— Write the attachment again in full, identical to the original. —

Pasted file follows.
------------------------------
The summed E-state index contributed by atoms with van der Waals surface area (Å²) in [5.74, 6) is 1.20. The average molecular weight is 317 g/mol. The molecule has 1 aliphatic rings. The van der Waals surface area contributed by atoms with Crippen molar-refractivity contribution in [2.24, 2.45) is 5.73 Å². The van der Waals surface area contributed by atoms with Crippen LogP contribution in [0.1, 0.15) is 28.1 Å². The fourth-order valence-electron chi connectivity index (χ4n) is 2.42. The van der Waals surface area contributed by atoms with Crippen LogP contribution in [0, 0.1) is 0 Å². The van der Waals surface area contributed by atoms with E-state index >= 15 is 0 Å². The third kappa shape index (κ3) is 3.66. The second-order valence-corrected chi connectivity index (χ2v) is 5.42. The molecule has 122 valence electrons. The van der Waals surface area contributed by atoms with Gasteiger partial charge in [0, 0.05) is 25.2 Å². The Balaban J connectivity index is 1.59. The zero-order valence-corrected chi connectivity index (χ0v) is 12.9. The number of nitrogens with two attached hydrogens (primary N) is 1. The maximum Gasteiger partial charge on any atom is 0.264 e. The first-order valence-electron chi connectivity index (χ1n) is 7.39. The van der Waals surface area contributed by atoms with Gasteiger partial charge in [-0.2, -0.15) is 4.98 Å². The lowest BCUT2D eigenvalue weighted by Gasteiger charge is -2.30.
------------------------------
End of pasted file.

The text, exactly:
The summed E-state index contributed by atoms with van der Waals surface area (Å²) in [5.74, 6) is 1.20. The average molecular weight is 317 g/mol. The molecule has 1 aliphatic rings. The van der Waals surface area contributed by atoms with Crippen molar-refractivity contribution in [2.24, 2.45) is 5.73 Å². The van der Waals surface area contributed by atoms with Crippen LogP contribution in [0.1, 0.15) is 28.1 Å². The fourth-order valence-electron chi connectivity index (χ4n) is 2.42. The van der Waals surface area contributed by atoms with Crippen LogP contribution in [0, 0.1) is 0 Å². The van der Waals surface area contributed by atoms with E-state index >= 15 is 0 Å². The third kappa shape index (κ3) is 3.66. The second-order valence-corrected chi connectivity index (χ2v) is 5.42. The molecule has 122 valence electrons. The van der Waals surface area contributed by atoms with Gasteiger partial charge in [0, 0.05) is 25.2 Å². The Balaban J connectivity index is 1.59. The zero-order valence-corrected chi connectivity index (χ0v) is 12.9. The number of nitrogens with two attached hydrogens (primary N) is 1. The maximum Gasteiger partial charge on any atom is 0.264 e. The first-order valence-electron chi connectivity index (χ1n) is 7.39. The van der Waals surface area contributed by atoms with Gasteiger partial charge in [-0.2, -0.15) is 4.98 Å². The lowest BCUT2D eigenvalue weighted by Gasteiger charge is -2.30.